The Livestock Auctioneers' Association Limited (LAA)

Time for industry to act

4th November 2011

We have been told by the Good and the Great that our current manual sheep movement recording system is flawed, indeed some have even suggested that it is not fit for purpose; I would agree and say that it certainly does not do what it says on the tin. The reality is that movement data submitted by sheep farmers, using the current paper AML1 form, is taking too long to be uploaded onto AMLS (Animal Movements Licensing System). This work is completed by Local Authorities using a manual and therefore labour intensive method. There has even been suggestions made that some local authorities have stopped uploading the AML1 data at all.

The real threat to our industry would be if we had another outbreak of Foot and Mouth. Where would we be if Defra and Animal Health VLA could not trace all sheep movements within a realistic time scale? We would certainly loose our export markets until all tracings were complete, AMLS was up to date and we could prove that the country was free from circulating disease. As we all know the export trade has become the backbone of our sheep trade and any delay in re-opening exports would be critical to stabilising prices.

The Macdonald report, recently presented to Jim Paice MP, clearly identified the need for a computerised central database for sheep, that could facilitate multi species, to replace the current manual movement recording system, indeed it went further to recommend that such a database should be owned and governed by industry, or a similar independent commercial business. This to me suggests that Defra has no wish, or intention, to invest in the development of such a database, but that they do appreciate the need for a more appropriate recording system to be put in place.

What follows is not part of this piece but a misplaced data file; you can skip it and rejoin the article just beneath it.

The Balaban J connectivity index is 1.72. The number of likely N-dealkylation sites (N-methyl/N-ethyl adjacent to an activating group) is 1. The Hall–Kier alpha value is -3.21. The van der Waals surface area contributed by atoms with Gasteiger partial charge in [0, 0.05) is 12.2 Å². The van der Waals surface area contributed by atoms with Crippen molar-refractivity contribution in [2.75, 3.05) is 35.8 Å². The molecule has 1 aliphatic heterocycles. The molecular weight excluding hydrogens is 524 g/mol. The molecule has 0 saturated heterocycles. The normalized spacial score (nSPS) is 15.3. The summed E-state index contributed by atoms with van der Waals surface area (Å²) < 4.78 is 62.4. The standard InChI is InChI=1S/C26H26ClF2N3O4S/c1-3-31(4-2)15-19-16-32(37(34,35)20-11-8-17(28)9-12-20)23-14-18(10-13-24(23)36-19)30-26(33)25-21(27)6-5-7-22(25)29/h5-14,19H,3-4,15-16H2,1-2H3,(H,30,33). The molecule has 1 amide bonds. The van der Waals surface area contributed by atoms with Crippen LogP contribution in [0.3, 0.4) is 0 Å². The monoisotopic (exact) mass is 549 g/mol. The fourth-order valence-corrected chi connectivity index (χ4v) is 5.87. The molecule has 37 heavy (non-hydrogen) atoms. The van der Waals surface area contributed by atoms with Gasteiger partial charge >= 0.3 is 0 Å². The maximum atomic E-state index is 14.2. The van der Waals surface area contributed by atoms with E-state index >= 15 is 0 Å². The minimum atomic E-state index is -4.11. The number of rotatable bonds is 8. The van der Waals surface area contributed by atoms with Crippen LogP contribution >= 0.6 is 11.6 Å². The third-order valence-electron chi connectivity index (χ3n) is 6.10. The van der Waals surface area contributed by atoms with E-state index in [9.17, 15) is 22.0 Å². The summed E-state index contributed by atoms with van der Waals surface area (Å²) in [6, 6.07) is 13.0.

It has been suggested that Defra will be prepared to pay the database for the statutory movement information that they require (the information currently available to them through the sheep AML1 movement form). It is imperative that this charge covers the cost of running the movement data reporting part of the database. This would mean that anyone using the database, to simply notify movement data, would be able to do so at no additional cost to that incurred by using the current AML1 movement form (free of charge).

Within the next few weeks Defra will issue a PQQ (Pre Qualitative Questionnaire) asking companies/people interested in delivering such a database to identify themselves. Once the PQQ process is complete suitable companies/people will be asked to tender to deliver a database. My concern is that Defra have suggested that they will decide who progresses past the PQQ stage, and then who will be most suitably placed to tender.

Surely if Defra are not prepared to financially invest in the building of such a database that they should not solely decide who is awarded the contract to deliver the service. If industry is expected to pay then industry should choose.

We need to get ourselves into a position where we take control to ensure that charges made to Defra, and their agencies, cover the costs associated to movement data reporting. We have an opportunity to take control of our own destiny, in relation as to how a database should work, who can do what with the data, what additional services it can offer our industry, and ultimately how much it will cost to run, but industry needs to act now before that decision is made for us and we have to accept what is put in front of us.